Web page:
My friend’s comments seem to reflect a common perception, according to a study conducted at Ball State University. Pet owners were surveyed about their personalities and their pet ownership. In general, the results showed that people believe that their own personalities are similar to those of the pets they keep. Cat owners saw themselves as being more independent while dog owners described themselves as being friendly.
Virtually any discussion among pet owners is bound to reveal clearly that there are dog people and there are cat people. In some cases, the depth of feeling for their chosen species can be quite intense. However, according to an Associated Press/Petside.com poll, there are a lot more dog people out there; 74 percent of the test sample like dogs a lot, while only 41 percent like cats a lot.
It also seems that some people seem to be quite exclusive in their preferences, liking either dogs or cats and loathing the other species. Cats appear to be much easier to hate: 15 percent of the adults questioned said they disliked cats a lot while the number who said they disliked dogs a lot was only 2 percent.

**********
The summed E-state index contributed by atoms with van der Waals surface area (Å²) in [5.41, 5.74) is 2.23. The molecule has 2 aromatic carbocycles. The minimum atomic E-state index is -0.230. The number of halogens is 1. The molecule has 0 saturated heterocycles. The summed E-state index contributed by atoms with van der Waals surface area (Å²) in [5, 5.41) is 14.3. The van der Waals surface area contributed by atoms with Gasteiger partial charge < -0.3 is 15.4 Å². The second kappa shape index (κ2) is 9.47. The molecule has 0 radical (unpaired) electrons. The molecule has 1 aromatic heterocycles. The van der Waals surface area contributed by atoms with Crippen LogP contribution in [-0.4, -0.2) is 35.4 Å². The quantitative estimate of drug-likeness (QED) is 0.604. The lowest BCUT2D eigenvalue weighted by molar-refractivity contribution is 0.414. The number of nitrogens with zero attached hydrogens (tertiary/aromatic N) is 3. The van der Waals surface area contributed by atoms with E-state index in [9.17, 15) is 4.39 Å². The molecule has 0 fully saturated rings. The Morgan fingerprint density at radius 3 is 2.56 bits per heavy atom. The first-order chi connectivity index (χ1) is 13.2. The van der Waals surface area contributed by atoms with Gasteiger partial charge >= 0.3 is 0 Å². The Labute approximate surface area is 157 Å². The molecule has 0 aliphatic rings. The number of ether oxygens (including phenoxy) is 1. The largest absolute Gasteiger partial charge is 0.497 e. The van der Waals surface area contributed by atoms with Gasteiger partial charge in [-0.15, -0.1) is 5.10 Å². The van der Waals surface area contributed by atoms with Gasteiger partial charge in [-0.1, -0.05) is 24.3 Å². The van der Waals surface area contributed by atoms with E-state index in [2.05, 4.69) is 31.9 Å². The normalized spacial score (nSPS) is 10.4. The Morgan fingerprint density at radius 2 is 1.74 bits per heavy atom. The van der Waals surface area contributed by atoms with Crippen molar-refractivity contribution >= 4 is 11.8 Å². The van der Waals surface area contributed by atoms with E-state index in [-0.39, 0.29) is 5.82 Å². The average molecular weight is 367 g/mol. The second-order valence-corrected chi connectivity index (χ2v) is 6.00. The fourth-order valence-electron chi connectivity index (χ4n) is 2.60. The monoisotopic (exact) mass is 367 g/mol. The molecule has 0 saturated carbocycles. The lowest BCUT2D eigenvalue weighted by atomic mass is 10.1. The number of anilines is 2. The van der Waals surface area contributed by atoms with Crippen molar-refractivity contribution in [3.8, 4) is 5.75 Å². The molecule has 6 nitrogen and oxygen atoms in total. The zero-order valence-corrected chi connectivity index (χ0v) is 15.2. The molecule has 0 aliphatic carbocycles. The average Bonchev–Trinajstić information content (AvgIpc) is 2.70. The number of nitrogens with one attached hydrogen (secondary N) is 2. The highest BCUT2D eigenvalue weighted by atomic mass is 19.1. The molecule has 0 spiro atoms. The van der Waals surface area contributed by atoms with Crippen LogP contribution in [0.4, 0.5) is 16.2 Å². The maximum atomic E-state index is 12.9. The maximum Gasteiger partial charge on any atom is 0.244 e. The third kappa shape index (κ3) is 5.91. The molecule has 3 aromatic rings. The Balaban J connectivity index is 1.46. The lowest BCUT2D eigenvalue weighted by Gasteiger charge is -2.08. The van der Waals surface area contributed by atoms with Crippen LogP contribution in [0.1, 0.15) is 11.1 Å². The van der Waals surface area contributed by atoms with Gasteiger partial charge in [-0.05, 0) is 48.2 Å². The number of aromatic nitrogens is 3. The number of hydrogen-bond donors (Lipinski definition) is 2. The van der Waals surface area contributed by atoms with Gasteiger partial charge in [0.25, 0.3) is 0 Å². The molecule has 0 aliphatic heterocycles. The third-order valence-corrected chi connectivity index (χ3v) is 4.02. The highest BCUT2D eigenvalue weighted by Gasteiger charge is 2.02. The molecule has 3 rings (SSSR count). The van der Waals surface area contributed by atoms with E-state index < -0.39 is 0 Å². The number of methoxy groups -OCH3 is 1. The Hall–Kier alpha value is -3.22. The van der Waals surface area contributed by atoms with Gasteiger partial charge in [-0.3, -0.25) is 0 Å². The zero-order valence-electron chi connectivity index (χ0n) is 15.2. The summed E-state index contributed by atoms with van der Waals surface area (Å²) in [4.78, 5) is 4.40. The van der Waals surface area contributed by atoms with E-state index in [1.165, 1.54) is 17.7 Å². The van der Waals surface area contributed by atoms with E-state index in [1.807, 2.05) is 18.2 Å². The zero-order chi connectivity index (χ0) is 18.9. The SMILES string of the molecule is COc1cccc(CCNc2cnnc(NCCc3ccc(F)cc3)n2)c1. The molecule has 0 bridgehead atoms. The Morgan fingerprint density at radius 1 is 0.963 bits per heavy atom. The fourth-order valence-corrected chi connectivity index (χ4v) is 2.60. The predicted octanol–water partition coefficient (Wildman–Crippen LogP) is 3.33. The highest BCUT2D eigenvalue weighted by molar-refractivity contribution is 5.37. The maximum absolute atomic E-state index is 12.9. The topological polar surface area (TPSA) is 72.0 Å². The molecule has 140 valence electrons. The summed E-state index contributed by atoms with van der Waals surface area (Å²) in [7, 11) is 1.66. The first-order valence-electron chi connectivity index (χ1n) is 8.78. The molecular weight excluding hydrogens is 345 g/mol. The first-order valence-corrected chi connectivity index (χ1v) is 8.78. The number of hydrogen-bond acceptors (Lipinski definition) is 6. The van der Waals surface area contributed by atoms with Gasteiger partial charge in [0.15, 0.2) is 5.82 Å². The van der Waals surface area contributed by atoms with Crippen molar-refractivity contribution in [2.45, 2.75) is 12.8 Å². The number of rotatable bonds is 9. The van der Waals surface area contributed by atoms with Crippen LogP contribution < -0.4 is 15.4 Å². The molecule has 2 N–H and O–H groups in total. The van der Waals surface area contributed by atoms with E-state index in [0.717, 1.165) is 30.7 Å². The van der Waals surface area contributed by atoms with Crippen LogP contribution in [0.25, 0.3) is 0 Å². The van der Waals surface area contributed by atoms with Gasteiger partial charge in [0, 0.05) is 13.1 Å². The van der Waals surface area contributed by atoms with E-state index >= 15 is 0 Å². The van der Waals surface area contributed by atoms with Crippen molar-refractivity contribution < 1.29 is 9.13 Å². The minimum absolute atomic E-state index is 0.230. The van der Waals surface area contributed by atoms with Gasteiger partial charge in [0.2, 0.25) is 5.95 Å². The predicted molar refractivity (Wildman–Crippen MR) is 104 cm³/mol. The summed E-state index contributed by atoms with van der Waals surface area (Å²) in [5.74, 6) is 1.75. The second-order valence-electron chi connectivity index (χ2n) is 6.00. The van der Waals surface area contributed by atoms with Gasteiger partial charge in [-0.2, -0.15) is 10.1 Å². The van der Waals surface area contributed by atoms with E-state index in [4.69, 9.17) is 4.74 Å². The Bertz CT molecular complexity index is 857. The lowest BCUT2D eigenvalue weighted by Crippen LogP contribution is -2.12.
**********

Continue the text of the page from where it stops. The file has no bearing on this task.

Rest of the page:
There are sound reasons to suspect that the preference for dogs or cats reflects some underlying human personality differences. Certainly the relationship between cats and humans has always been quite different than the relationship between dogs and people. This reflects the behaviours that both species have kept from their heritage prior to domestication.
In the wild, cats are usually solitary hunters and often are active mostly at night. Juliet Clutton-Brock of the Natural History Museum in London calls the cat an “exploited captive” rather than a domesticated animal. Cats are the least tame of our household pets but are surprisingly successful for a species that retains so much of its wildness.
In contrast, wild canines are usually sociable pack animals that work in groups and are active between dawn and dusk. Our domestic dogs retain this need for social interaction to the degree that without a master and a family, a dog seems unhappy—almost lost.